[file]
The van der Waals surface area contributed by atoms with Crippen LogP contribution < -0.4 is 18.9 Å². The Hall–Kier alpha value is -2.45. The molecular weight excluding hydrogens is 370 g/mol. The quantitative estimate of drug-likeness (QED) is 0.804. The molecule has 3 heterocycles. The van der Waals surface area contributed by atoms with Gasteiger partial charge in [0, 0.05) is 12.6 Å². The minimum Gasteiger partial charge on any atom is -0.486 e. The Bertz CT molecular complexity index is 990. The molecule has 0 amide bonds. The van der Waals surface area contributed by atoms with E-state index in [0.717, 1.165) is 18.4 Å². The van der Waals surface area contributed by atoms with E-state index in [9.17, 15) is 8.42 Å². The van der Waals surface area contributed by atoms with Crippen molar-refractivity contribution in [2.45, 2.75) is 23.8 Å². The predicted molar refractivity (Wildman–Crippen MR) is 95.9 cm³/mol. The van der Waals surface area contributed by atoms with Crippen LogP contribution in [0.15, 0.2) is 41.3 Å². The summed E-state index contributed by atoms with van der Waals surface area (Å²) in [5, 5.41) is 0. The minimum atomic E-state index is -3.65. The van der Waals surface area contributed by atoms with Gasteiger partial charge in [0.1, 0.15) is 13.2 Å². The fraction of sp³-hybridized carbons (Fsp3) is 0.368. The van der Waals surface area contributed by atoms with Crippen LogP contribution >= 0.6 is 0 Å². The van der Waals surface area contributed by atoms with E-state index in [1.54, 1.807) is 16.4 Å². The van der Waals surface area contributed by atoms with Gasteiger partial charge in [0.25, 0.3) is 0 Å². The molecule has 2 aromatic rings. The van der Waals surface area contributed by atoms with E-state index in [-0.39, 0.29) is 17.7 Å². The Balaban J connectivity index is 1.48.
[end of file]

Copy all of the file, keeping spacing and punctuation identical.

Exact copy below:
The van der Waals surface area contributed by atoms with Crippen LogP contribution < -0.4 is 18.9 Å². The Hall–Kier alpha value is -2.45. The molecular weight excluding hydrogens is 370 g/mol. The quantitative estimate of drug-likeness (QED) is 0.804. The molecule has 3 heterocycles. The van der Waals surface area contributed by atoms with Gasteiger partial charge in [0, 0.05) is 12.6 Å². The minimum Gasteiger partial charge on any atom is -0.486 e. The Bertz CT molecular complexity index is 990. The molecule has 0 amide bonds. The van der Waals surface area contributed by atoms with E-state index in [0.717, 1.165) is 18.4 Å². The van der Waals surface area contributed by atoms with E-state index in [9.17, 15) is 8.42 Å². The van der Waals surface area contributed by atoms with Crippen molar-refractivity contribution in [2.45, 2.75) is 23.8 Å². The predicted molar refractivity (Wildman–Crippen MR) is 95.9 cm³/mol. The van der Waals surface area contributed by atoms with Crippen LogP contribution in [0.15, 0.2) is 41.3 Å². The summed E-state index contributed by atoms with van der Waals surface area (Å²) in [5, 5.41) is 0. The minimum atomic E-state index is -3.65. The van der Waals surface area contributed by atoms with Gasteiger partial charge in [0.1, 0.15) is 13.2 Å². The fraction of sp³-hybridized carbons (Fsp3) is 0.368. The van der Waals surface area contributed by atoms with Crippen LogP contribution >= 0.6 is 0 Å². The van der Waals surface area contributed by atoms with E-state index in [1.54, 1.807) is 16.4 Å². The van der Waals surface area contributed by atoms with Gasteiger partial charge in [0.25, 0.3) is 0 Å². The molecule has 2 aromatic rings. The van der Waals surface area contributed by atoms with E-state index in [-0.39, 0.29) is 17.7 Å². The Balaban J connectivity index is 1.48.